TRIVIA QUESTION OF THE WEEK

Congratulations to: Melissa Davidson, Yvonne Harris, Cindi Maurice, Cindy Erickson, Katherine Horn, Amy Ross Bradl, Sheila Marie Trzcinka, Patsy Ray, Kylie Powell, Karen Frantz-Fry, Lauro Esquilona, Diane Campbell-Mitchell, Mariola Papa, Danelle Fugate, Tracey Christilles, and Velma Brockman who all knew the answer to last week's trivia question:

The test names Wechsler, Stanford-Binet, Otis-Lennon, Kauffman, and Slosson are all associated with what type of assessment measure used in the determination eligibility of students for special education and related services?

Answer: TESTS OF COGNITIVE ABILITIES/INTELLIGENCE TESTS

THE TRIVIA QUESTION OF THE WEEK WILL RETURN ON OCTOBER 8, 2021


Early Baby Therapy Could Reduce Autism Diagnoses

Improvement on this scale has never been shown before, the UK and Australian researchers say. The first two years are critical for brain development - but most autism diagnoses are made at the age of three. Longer-term research on more children is needed to see if the effects last. This study, published in JAMA Pediatrics, followed 103 nine- to 14-month-olds, in Melbourne and Perth, with early signs of autism. Over five months, the parents of about half of them were taught to: interact with their baby even if there was no eye contact; play with them in a sensitive way that helped their development. And at the age of three, while they still had developmental difficulties, their social engagement had improved, and they had fewer sensory issues. Read More

The Impact of the Pandemic on the Learning of Young People with Mental Disorders

That the pandemic impacted the learning of children and adolescents is already clear. However, when it comes to an audience with certain neurodevelopmental disorders, such as ADHD (Attention Deficit Hyperactivity Disorder), Down Syndrome, Asperger, dyslexia and autism. With that, what is the best way to adapt online teaching for these young people? Mental health: what is the difference between disorder, disease, disorder and syndrome? Did learning through the internet impact the development of children in this pandemic? How to use technology in children’s education in a healthy way and without excesses? Psychopedagogue Luciana Brites — CEO of Instituto NeuroSaber, focused on enhancing the development of children and teenagers — states that neurodevelopmental disorders originate from brain dysfunction, so this audience needs more assistance, because it is as if certain areas of the brain were malfunctioning. The child can get better over time. Read More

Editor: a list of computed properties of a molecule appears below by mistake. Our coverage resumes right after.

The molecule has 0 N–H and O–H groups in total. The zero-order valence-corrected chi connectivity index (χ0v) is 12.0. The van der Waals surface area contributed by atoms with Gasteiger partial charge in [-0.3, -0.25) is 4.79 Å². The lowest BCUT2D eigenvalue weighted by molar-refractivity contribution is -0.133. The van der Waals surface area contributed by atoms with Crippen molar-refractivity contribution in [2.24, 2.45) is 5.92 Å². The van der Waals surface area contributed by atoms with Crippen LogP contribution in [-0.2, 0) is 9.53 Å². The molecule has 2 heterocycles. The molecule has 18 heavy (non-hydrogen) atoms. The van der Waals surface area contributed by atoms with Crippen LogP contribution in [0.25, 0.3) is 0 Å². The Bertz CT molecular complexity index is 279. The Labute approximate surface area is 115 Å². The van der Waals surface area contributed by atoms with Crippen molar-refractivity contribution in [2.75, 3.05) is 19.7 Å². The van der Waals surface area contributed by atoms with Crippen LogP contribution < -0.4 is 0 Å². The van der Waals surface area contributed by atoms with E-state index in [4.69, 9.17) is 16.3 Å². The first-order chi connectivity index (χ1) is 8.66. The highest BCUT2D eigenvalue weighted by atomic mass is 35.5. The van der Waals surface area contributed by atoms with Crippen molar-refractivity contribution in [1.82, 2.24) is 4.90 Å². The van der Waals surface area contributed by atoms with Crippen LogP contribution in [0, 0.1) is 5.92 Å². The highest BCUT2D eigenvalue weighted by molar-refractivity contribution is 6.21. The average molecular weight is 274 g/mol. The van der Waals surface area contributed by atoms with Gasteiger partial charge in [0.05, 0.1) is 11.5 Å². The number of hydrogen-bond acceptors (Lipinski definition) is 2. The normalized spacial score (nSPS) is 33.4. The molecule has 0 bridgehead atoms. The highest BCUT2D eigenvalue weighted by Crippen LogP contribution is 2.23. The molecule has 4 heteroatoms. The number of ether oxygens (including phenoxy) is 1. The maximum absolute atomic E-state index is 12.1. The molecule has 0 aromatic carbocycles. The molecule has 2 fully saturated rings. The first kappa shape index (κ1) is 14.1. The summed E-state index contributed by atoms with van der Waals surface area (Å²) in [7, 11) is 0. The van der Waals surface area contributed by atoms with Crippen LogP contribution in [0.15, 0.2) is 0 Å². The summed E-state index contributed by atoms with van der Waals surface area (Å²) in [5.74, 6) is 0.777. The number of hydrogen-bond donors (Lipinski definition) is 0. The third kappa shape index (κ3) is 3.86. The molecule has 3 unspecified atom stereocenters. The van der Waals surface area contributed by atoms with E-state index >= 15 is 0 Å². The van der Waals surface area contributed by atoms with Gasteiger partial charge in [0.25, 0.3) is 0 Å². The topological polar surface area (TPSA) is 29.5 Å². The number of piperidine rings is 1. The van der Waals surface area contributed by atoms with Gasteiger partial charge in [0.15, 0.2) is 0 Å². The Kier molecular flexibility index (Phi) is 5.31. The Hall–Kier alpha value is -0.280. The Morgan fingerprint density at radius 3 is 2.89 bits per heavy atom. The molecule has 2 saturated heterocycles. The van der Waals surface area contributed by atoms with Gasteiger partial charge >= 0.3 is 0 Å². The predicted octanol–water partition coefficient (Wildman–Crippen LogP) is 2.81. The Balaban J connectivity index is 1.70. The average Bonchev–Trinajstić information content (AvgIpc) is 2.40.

Could a New Program in High School Close Learning Gaps by Addressing Implicit Bias?

Rogers High School is about to test pilot a unique program this school year that could lower the achievement gap between Newport’s white students and students of color by improving the relationships between teachers and students. The program is a passion project from Sankofa Community Connection founder Niko Merritt to improve student achievement by focusing on how implicit bias from their teachers impacts their performance in school. She partnered with Dr. Kimberly O’Brien, a researcher and assistant psychiatry professor at Harvard Medical School, to develop the study after working with O’Brien on a separate project and realizing her expertise in mental health in adolescents could help close the achievement gap between groups of students in Newport. Read More

Elementary School Teacher is Showing Her Students the Importance of American Sign Language

Kelly Rahmeier’s kindergarten students are learning their ABCs and a bit of ASL. She says the lessons in American Sign Language basics were inspired by a student who was hard of hearing.“Upon learning that he was learning ASL, the interpreter and I decided to teach asl to the whole class, well mostly I was learning it from her, and I was learning it on youtube and google and I would learn from our current teacher of the deaf,” she said. Rahmeier says although she isn’t certified to teach ASL she thinks it’s an important skill. “This is just wonderful, I love it and the kids love it it’s just been great so I started a graduate school program so that I could be a teacher of the deaf as well,” she said. Now, her lesson plans include simple words to get her students familiar with the language. “Starting early in the morning, we will do calendar and teach the days of the week and we teach simple conversations like “Hi” and letters and we also have a station in our classroom which is sign language so they are learning how to spell words,” Rahmeier said. Read More



Celebrating Student Growth with Formative Data

Since the start of the pandemic, much of the conversation around student assessment has focused on what was lost. Administrators, teachers, and researchers have largely measured differences in students’ standardized assessment or benchmark scores as compared with historical data. With last year’s state testing results available, and new students entering classrooms at a variety of levels, these conversations have increased. A more fruitful approach, however, would be to embrace assessment to improve understanding of student progress. Read More

 


JOB POSTINGS

* Learning Disabilities Teacher, ES/MS/HS - Provides and is accountable for the planning, assessment, instruction, communication, human relations, safety, and management of a classroom or assigned instructional setting. Supports FCPS mission to inspire, enable, and empower students to meet high academic standards, lead ethical lives, and demonstrate responsible citizenship. To learn more - Click here